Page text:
Date of Award
Master of Science
Department of Operational Sciences
Stephan P. Brady, PhD
Since the Air Force began its evolution into an Expeditionary Air Force, much effort has been expended in attempt to optimize the compositions of each Air Expeditionary Force (AEF) and the manner in which an AEF deploys. Air Force plans were previously based upon deploying 24-ship Unit Type Codes (UTC), although a 12-ship deployment is more prevalent in today's environment. In an effort to eliminate the anomalies between planned and actual deployment composition, the Air Staff directed in 2002 that all fighter UTCs be right-sized to reflect current, planned requirements (Headquarters United States Air Force, 2002), The directive stipulated the development of UTCs in a building block fashion so that a squadron would be poised to deploy one lead package of aircraft, with potential follow-on packages. This plan would make it possible for an entire UTC to be tasked to one organization, while allowing the unit to continue limited operations at home station (Headquarters United States Air Force, 2002). Given these deployment requirements, reduced numbers of Aircraft Ground Equipment (AGE) will remain to support the aircraft remaining at home-station. This research consists of a discrete event simulation to determine an effective manner in which to manage the remaining support equipment to maximize sortie production capabilities by varying the AGE management concepts, quantity of AGE remaining on-station, and the number of aircraft remaining on-station.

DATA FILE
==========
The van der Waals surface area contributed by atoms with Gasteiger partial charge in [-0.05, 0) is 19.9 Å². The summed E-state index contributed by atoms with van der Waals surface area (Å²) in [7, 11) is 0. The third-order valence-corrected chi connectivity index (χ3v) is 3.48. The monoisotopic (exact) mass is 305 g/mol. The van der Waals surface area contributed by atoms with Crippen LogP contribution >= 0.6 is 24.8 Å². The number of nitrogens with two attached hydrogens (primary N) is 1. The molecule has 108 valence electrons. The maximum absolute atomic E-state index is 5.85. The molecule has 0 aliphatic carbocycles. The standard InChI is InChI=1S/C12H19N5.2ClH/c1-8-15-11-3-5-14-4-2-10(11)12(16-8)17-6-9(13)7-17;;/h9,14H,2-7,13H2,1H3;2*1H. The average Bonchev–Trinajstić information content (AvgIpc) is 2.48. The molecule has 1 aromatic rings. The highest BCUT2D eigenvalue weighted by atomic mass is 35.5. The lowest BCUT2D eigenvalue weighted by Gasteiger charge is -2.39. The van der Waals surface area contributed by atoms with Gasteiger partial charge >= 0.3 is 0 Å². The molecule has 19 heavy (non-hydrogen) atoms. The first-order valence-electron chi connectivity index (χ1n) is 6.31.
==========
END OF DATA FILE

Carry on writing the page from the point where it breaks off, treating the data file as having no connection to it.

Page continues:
DTIC Accession Number
Bayer, Michael A., "Aerospace Ground Equipment Management's Impact on Home-Station Sortie Production" (2003). Theses and Dissertations. 4270.